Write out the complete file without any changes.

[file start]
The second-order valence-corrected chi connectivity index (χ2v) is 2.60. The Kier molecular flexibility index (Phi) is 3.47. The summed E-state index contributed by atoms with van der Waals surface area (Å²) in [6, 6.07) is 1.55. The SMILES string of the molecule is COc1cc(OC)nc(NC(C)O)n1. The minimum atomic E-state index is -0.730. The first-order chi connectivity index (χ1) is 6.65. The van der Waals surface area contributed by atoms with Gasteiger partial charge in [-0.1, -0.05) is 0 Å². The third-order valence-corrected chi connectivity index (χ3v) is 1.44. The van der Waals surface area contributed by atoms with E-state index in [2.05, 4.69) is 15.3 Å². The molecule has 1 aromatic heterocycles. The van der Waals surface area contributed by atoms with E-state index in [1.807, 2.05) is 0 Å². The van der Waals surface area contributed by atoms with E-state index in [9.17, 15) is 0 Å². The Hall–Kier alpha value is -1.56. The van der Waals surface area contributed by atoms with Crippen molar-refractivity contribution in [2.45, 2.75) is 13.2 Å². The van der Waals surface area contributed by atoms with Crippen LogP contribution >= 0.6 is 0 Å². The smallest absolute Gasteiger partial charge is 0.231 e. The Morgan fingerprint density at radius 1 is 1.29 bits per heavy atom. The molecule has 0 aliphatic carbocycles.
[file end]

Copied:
The second-order valence-corrected chi connectivity index (χ2v) is 2.60. The Kier molecular flexibility index (Phi) is 3.47. The summed E-state index contributed by atoms with van der Waals surface area (Å²) in [6, 6.07) is 1.55. The SMILES string of the molecule is COc1cc(OC)nc(NC(C)O)n1. The minimum atomic E-state index is -0.730. The first-order chi connectivity index (χ1) is 6.65. The van der Waals surface area contributed by atoms with Gasteiger partial charge in [-0.1, -0.05) is 0 Å². The third-order valence-corrected chi connectivity index (χ3v) is 1.44. The van der Waals surface area contributed by atoms with E-state index in [2.05, 4.69) is 15.3 Å². The molecule has 1 aromatic heterocycles. The van der Waals surface area contributed by atoms with E-state index in [1.807, 2.05) is 0 Å². The van der Waals surface area contributed by atoms with E-state index in [9.17, 15) is 0 Å². The Hall–Kier alpha value is -1.56. The van der Waals surface area contributed by atoms with Crippen molar-refractivity contribution in [2.45, 2.75) is 13.2 Å². The van der Waals surface area contributed by atoms with Crippen LogP contribution >= 0.6 is 0 Å². The smallest absolute Gasteiger partial charge is 0.231 e. The Morgan fingerprint density at radius 1 is 1.29 bits per heavy atom. The molecule has 0 aliphatic carbocycles.